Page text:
Any suitable alcohol may be employed to apply the overcoating composition of this invention. The alcohol selected should dissolve the polyhydroxy arylamine, the hydroxy terminated diorgano siloxane, and the polyamide utilized in the overcoating layer. The alcohol solvent should not dissolve any binder in the underlying layer. The use of an alcohol solvent minimizes the impact of the coating process on the environment. The alcohol should contain at least one hydroxy functional group per molecule. Typical alcohols include, for example, methanol, ethanol, isopropanol, and the like. Satisfactory results may be achieved when the amount of alcohol utilized is between about 99 percent by weight and about 70 percent by weight based on the total weight of the coating composition. Generally, the optimum amount of alcohol utilized depends upon the particular type of coating process utilized to apply the overcoating material.
The concentration of the polyhydroxy arylamine charge transporting molecules in the overcoat can be between 85 and about 5 percent by weight based on the total weight of the dried overcoat. When the proportion of polyhydroxy arylamine small molecule hole transporting molecule in the overcoating is less than about 5 percent by weight, the hole transport mobility of the overcoat layer may not be as efficient as desired or as needed. When the proportion of poly hydroxy arylamine small molecule charge transport material in the overcoating layer exceeds about 90 percent by weight based on the total weight of the overcoating layer, crystallization may occur resulting in residual cycle-up. Also, the physical properties of the polyamide film could be adversely affected. The concentration of the hydroxy terminated diorgano siloxane in the overcoat layer is between about 0.1 percent and about 10 percent by weight based on the total weight of the dried overcoat. When less than about 0.1 percent by weight of hydroxy terminated diorgano siloxane is present in the overcoat, the beneficial results of improved cleaning blade life is less pronounced. When the proportion of hydroxy terminated diorgano siloxane in the overcoating layer is greater than about 10 percent by weight based on the total weight of the overcoating layer, incompatability of the siloxane fluid may be observed. The total combined concentration of the hydroxy aryl amine and hydroxy terminated diorgano siloxane should be between about 5 percent and about 50 percent by weight based on the total weight of the dried overcoat, the remainder normally being the polyamide binder.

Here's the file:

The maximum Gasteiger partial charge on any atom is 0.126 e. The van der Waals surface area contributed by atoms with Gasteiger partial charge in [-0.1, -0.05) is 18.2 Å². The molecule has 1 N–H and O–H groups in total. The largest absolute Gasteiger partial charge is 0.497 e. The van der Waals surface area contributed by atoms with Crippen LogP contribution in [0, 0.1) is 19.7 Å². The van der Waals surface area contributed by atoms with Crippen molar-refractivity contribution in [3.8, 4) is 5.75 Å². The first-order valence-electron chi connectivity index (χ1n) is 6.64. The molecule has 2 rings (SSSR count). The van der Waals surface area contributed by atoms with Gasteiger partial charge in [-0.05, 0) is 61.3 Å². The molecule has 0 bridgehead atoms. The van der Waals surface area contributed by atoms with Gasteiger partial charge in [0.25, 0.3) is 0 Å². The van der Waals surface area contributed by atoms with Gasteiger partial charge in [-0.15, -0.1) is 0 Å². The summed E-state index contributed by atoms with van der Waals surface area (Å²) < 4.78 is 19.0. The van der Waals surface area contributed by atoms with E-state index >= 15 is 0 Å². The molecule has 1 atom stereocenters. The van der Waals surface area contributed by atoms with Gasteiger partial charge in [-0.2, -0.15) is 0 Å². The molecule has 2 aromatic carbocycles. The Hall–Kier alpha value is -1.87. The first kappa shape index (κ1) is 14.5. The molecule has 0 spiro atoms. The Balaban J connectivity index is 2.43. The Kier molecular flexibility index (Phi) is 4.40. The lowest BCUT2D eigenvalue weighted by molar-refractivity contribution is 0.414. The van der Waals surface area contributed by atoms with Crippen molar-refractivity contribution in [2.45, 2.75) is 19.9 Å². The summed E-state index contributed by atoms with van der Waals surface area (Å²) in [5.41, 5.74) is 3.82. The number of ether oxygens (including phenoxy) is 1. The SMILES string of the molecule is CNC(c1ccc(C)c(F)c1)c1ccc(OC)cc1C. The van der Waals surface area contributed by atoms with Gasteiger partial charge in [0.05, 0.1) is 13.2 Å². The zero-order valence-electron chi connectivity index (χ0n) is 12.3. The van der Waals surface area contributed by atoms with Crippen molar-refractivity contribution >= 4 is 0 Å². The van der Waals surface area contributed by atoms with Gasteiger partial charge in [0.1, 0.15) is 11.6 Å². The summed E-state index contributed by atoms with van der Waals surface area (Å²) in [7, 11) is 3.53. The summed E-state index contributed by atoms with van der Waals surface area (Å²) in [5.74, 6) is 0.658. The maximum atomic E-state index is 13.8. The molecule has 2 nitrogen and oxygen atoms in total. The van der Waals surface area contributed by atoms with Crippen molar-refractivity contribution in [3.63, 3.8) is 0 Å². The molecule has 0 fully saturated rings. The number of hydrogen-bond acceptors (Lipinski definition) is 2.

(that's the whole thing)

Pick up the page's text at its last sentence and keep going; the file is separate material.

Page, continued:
Any suitable coating technique may be utilized to form the overcoating layer. Typical coating techniques include spraying, extrusion coating, rotll coating, veneer coating, dip coating, slide coating, slot coating, wife wound rod coating, and the like.
Any suitable technique may be utilized to dry the overcoating. Typical drying techniques include oven drying, forced air oven drying, radiant heat drying, and the like.
The thickness of the dried overcoat layer should be uniform and continuous. It can range in thickness from a mono molecular thickness up to a maximum thickness about about 10 micrometers. Generally, thicker coatings may be utilized for slower electrophotographic copier and printers.
If desired, the outer surface of the overcoating layer may be imparted with a texture to minimize the formation of moray patterns. The texture may be achieved by any suitable means such as embossing, regulation of drying conditions, and the like.
Generally, when large amounts of a charge transporting molecule material is added to an overcoating layer, the strength of the overcoating layer is reduced. Surprisingly, the overcoating layer of this invention becomes tougher when large amounts of small molecule arylamine material having at least two hydroxy functional groups are incorporated into the overcoating layer of this invention. When arylamine charge transport material having at least two hydroxy functional groups and hydroxy terminated diorgano siloxane are blended with polyamide binder capable of hydrogen bonding to achieve hydrogen bonding, the combination of materials restricts the absorption of atmospheric moisture into the polyamide polymer even at high temperatures thereby eliminating the plasticizing effect of the water. Moisture tends to lessen overcoating abrasion an, d wear resistance when the overcoating contains only the polyamide.